Removal of the existing structures and avoiding new construction on the spoil island provided short- and long-term benefits to crew safety, mobilization requirements, reliability, restoration and life-cycle costs. It also offered the opportunity to perform the engineering and design specific to accommodate the new circuit, and with minimal additional cost, the crossings could be built to handle significantly higher current levels if the circuits ever required upgrading.

With option 3, the project team had the best solution, one that met the minimum requirements at the least initial cost. It also offered many advantages that substantially addressed the other factors considered in this project. The team presented its findings, cost estimates, scopes, schedules and final recommendation to management and the project was approved. Now the hard work could begin.

Innovations and Project Complexity

This project broke new ground for Tampa Electric in three specific areas: structure size and span length; use and strategic deployment of lightning arresters; and implementation of a unique conductor tensioning procedure.

The crossing structures are the tallest, deepest and strongest, and have the largest diameter of any in Tampa Electric's transmission system. The spans across the river also are the longest in the utility's system. The Thomas & Betts tubular steel monopoles are 220 ft (67 m) in overall length, 8 ft (2.4 m) in diameter at the base with a 45-ft (13.7-m) direct-embedded depth and concrete backfill. The groundline capacity is in excess of 15,000 ft-kips (20,300 m-kN) and meets National Electrical Safety Code extreme wind requirements with all wires down in one direction. The river-crossing spans are more than 1,600 ft (488 m).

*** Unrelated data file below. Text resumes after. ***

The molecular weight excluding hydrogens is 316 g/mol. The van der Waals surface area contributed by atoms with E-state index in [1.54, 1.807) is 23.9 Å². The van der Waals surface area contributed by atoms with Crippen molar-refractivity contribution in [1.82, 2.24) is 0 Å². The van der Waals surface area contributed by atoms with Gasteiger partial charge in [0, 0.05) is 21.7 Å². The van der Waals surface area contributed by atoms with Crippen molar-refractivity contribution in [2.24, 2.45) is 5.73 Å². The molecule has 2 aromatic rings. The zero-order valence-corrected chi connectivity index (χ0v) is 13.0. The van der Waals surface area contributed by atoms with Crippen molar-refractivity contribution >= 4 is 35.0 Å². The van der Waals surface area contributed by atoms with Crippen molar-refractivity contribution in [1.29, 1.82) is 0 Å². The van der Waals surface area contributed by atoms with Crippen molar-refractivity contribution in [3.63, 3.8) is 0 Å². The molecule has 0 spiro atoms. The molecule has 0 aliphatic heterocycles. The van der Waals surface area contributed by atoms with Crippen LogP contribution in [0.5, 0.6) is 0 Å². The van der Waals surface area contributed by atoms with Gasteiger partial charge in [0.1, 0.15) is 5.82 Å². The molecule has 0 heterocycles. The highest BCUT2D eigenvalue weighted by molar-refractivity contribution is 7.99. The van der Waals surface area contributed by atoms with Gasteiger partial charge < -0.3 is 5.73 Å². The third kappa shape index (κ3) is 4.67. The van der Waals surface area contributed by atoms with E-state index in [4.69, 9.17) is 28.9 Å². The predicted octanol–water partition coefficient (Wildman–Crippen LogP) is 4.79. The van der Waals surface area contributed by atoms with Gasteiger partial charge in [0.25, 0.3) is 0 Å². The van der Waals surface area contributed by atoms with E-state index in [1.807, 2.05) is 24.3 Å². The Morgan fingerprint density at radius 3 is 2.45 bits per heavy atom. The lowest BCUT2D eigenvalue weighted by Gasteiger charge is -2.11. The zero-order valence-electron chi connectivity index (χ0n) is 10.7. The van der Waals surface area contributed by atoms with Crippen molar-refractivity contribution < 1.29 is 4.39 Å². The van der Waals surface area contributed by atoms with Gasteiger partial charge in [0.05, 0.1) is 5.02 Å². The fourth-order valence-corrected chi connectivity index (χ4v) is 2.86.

Although lightning arresters are standard equipment at Tampa Electric's substations and on the distribution system, their use on the transmission system has been limited and never above 69 kV. This project, however, includes two methods of lightning protection. Standard Tampa Electric transmission construction includes shielding with a static wire. But, since there can be as much as 60 ft (18.3 m) between the static wire and bottom phase conductor bundle, ABB lightning arresters were strategically incorporated into the design.

For protection from direct lightning strikes, lightning arresters on all three phases of the two outside circuits complement the standard static wires over the circuits. This provides an umbrella to the crossing spans and, because of their close proximity, should provide protection from direct strikes to the three inner circuits, as well. In addition, lightning arresters on the bottom phases of the three inner circuits to protect against back flashover. By eliminating the top- and middle-phase lightning arresters from the interior circuits, the project team cut more than US$20,000 from the project cost.

Sag-Tension Issues